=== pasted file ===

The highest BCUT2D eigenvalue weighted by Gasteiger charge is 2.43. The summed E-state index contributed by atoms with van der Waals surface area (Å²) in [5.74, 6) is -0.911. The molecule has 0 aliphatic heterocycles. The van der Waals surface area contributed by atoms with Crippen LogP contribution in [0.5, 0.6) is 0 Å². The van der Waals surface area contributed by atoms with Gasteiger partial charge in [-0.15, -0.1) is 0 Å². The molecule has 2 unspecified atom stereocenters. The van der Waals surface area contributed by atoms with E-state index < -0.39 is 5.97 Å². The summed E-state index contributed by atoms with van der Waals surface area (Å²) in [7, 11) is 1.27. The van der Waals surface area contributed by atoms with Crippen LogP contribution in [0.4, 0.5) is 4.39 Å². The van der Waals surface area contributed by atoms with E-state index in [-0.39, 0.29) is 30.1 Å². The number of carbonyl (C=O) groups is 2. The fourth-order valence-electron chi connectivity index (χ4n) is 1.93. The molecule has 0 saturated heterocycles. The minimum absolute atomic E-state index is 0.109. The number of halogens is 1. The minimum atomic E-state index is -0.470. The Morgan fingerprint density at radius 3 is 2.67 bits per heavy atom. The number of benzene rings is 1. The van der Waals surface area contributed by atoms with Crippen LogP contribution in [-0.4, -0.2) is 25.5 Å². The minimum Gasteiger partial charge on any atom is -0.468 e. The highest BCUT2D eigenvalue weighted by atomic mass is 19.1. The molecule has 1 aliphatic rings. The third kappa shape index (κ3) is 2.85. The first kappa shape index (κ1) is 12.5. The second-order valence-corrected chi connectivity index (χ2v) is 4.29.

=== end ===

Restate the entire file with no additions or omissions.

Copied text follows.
The highest BCUT2D eigenvalue weighted by Gasteiger charge is 2.43. The summed E-state index contributed by atoms with van der Waals surface area (Å²) in [5.74, 6) is -0.911. The molecule has 0 aliphatic heterocycles. The van der Waals surface area contributed by atoms with Crippen LogP contribution in [0.5, 0.6) is 0 Å². The van der Waals surface area contributed by atoms with Gasteiger partial charge in [-0.15, -0.1) is 0 Å². The molecule has 2 unspecified atom stereocenters. The van der Waals surface area contributed by atoms with E-state index < -0.39 is 5.97 Å². The summed E-state index contributed by atoms with van der Waals surface area (Å²) in [7, 11) is 1.27. The van der Waals surface area contributed by atoms with Crippen LogP contribution in [0.4, 0.5) is 4.39 Å². The van der Waals surface area contributed by atoms with E-state index in [-0.39, 0.29) is 30.1 Å². The number of carbonyl (C=O) groups is 2. The fourth-order valence-electron chi connectivity index (χ4n) is 1.93. The molecule has 0 saturated heterocycles. The minimum absolute atomic E-state index is 0.109. The number of halogens is 1. The minimum atomic E-state index is -0.470. The Morgan fingerprint density at radius 3 is 2.67 bits per heavy atom. The number of benzene rings is 1. The van der Waals surface area contributed by atoms with Crippen LogP contribution in [-0.4, -0.2) is 25.5 Å². The minimum Gasteiger partial charge on any atom is -0.468 e. The highest BCUT2D eigenvalue weighted by atomic mass is 19.1. The molecule has 1 aliphatic rings. The third kappa shape index (κ3) is 2.85. The first kappa shape index (κ1) is 12.5. The second-order valence-corrected chi connectivity index (χ2v) is 4.29.